Slight changes started to roll in on the site. And, changes occurred in how ATM Operators were managing their TIDs. However, since then, ATM owners and operators have still had access to reporting on the site. Unfortunately, this is coming to an end.

Check Out Our Email Announcement | Sign Up for Our Emails

The last day to pull data from your WorldPay Portal is February 21, 2020. Once the portal shuts down, you will no longer be able to access any reports or transaction histories. So, grab what you need!

It’s strongly advised that you pull any reports—such as Month End Statements, Merchant Statements, and Settlement Reporting—BEFORE THIS DATE.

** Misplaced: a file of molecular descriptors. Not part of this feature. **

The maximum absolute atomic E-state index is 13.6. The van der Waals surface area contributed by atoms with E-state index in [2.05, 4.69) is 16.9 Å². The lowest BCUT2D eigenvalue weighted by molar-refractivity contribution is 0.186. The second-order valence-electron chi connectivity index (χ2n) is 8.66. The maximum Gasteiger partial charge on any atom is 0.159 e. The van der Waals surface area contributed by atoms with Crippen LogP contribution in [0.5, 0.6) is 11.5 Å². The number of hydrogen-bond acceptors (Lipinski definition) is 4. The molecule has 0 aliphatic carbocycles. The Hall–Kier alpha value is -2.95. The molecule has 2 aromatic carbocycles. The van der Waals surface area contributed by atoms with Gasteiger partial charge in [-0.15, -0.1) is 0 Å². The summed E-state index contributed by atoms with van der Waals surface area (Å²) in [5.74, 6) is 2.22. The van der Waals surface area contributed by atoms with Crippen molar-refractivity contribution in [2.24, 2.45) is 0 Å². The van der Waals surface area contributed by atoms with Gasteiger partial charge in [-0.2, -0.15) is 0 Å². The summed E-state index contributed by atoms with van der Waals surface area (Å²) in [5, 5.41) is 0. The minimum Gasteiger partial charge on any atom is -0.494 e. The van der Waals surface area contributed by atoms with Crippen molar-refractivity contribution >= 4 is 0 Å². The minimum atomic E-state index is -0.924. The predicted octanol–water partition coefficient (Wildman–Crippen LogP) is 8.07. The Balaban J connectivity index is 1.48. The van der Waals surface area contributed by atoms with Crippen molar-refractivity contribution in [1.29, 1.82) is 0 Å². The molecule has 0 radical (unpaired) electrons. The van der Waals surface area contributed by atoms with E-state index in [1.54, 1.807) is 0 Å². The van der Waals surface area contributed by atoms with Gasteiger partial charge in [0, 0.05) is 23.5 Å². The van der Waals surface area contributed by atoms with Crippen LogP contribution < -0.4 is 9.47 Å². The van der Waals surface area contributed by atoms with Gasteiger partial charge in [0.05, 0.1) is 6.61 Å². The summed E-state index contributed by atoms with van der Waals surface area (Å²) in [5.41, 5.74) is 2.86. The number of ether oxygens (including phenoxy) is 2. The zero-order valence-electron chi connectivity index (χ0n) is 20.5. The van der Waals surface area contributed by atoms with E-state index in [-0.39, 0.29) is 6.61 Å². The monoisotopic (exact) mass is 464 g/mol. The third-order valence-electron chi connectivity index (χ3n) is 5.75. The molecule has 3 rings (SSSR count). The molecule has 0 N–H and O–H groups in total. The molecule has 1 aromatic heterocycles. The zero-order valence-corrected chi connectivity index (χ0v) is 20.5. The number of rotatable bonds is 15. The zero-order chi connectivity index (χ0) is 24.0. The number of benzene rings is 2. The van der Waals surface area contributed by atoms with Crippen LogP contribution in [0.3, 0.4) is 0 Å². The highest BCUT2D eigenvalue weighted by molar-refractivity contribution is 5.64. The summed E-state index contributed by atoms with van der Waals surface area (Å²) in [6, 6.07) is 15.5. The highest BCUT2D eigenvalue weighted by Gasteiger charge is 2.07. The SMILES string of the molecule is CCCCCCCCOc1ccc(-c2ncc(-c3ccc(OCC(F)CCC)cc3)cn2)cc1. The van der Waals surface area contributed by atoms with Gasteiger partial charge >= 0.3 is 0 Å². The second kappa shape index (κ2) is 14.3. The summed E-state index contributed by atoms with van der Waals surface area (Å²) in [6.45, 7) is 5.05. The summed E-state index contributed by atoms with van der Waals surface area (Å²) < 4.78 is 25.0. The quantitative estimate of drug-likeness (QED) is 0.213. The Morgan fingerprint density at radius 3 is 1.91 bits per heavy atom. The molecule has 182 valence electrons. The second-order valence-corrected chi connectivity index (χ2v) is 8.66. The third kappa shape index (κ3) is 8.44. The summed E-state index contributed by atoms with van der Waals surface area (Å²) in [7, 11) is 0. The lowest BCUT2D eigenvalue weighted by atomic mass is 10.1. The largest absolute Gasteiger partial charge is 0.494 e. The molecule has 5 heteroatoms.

Why Should I Pull My ATM Reports?

Is it required? No. But, it’s a good idea to keep historical data. You never know when you might need to refer back to previous transactions for trends, reference, or for future tax or business purposes. It can’t hurt. So, why not?

Remember, after February 21st you’ll no longer have the option, so grab them now. 

How Do I Pull My ATM Reports from WorldPay Portal?

There are many reports that you can pull from the WorldPay Portal before the permanent shutdown. The three main reports you may want to pull are:

  1. Month End StatementsShows complete transaction data and settlement totals selected for each month
  2. Merchant StatementsShows complete transaction data and settlement totals for each merchant
  3. Settlement ReportingConfirm your settlement deposit amounts by selecting a date range by week or month, then view the settlement amounts deposited into the bank account each day.

1. How to Pull My Month End Statements